In a few days, I will walk across the stage of Gettell Amphitheater to receive my degree. Soon after, I will navigate life as a young alumna in Amman, Jordan. To think that for an unspecified amount of time I won’t be at Mount Holyoke, with its shimmering lakes and whispering trees and majestic buildings, is daunting.
In choosing to come to Mount Holyoke, I was expecting to encounter incredible experiences. I don’t think I ever anticipated such life-changing ones.
Why Mount Holyoke? For an exceptional experience. Here’s my story.
When I saw Mount Holyoke College for the first time, I felt slightly breathless. I had seen hundreds of images of the campus since I’d been admitted early decision. But I couldn’t help but stare. I was relieved to look around and see other students sporting the same awestruck expression.
Sometimes first impressions say it all.
“The first thing that struck me was the community. The people you meet here are going to be life-changing.”
“I came for accepted-students weekend. I was so excited to be in a place where finally it was fun to love school.”
Students come to Mount Holyoke for the inclusive global community. For the love of amazing classes, conversations, opportunities and empowerment. For the company of seriously surprising and inspiring peers who seek to redefine frontiers of every field imaginable.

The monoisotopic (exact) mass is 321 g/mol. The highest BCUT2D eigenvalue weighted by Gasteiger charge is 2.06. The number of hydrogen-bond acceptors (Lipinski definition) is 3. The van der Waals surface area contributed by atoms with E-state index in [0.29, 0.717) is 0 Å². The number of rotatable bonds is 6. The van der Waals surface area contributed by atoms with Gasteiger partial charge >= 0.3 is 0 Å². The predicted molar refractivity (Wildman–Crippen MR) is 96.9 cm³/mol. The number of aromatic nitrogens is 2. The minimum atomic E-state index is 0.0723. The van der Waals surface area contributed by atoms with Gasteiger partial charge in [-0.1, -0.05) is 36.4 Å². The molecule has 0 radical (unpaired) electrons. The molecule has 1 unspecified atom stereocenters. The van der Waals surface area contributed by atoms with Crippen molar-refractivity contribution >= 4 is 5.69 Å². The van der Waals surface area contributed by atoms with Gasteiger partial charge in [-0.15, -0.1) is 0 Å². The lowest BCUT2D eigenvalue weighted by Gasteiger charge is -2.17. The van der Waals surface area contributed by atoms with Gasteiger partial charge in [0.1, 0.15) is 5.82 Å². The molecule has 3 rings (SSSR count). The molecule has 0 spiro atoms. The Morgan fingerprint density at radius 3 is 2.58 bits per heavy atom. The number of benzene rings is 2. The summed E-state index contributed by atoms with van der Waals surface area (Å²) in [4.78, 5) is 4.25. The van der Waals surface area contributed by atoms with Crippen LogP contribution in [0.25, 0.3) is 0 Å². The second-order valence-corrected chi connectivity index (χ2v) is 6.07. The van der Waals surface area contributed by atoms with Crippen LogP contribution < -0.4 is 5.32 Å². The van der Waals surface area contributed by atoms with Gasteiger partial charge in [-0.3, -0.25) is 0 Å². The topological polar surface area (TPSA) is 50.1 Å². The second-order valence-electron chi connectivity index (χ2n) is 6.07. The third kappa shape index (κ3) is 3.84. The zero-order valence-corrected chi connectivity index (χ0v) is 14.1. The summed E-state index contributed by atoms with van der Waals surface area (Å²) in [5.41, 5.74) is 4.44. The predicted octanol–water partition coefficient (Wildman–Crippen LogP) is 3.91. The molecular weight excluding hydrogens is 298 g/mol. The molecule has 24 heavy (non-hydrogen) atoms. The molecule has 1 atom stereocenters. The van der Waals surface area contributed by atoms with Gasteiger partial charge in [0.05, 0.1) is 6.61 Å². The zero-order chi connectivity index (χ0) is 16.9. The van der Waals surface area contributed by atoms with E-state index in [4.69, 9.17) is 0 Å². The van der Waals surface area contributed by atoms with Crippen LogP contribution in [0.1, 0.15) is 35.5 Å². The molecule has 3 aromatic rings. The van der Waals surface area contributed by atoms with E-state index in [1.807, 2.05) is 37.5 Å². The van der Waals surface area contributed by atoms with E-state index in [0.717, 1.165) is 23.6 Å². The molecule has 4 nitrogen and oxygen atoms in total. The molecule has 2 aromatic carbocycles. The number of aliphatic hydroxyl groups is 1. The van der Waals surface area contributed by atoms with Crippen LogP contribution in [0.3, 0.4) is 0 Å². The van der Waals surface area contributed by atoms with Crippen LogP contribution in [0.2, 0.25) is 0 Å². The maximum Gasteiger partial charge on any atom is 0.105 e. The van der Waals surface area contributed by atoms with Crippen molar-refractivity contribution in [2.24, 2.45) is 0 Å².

See how current students, in this video produced for newly accepted applicants to the class of 2021, express why they came to Mount Holyoke — and what sets the MHC experience apart.
Watch the video.
You might know that Mount Holyoke has been home to pioneers since its founding in 1837. But did you know it’s also the first women’s college to host a hackathon?
“Have you built a restaurant for the school?” a teacher asked on his first visit to the Baale Parwaz Library. I laughed in response. The space—bare except for some newly set up furniture—did not yet give off much of a library feeling. The books had not even been delivered yet. But his question revealed something even greater: a cultural lack of familiarity with an open, peaceful space for studying and collaborating.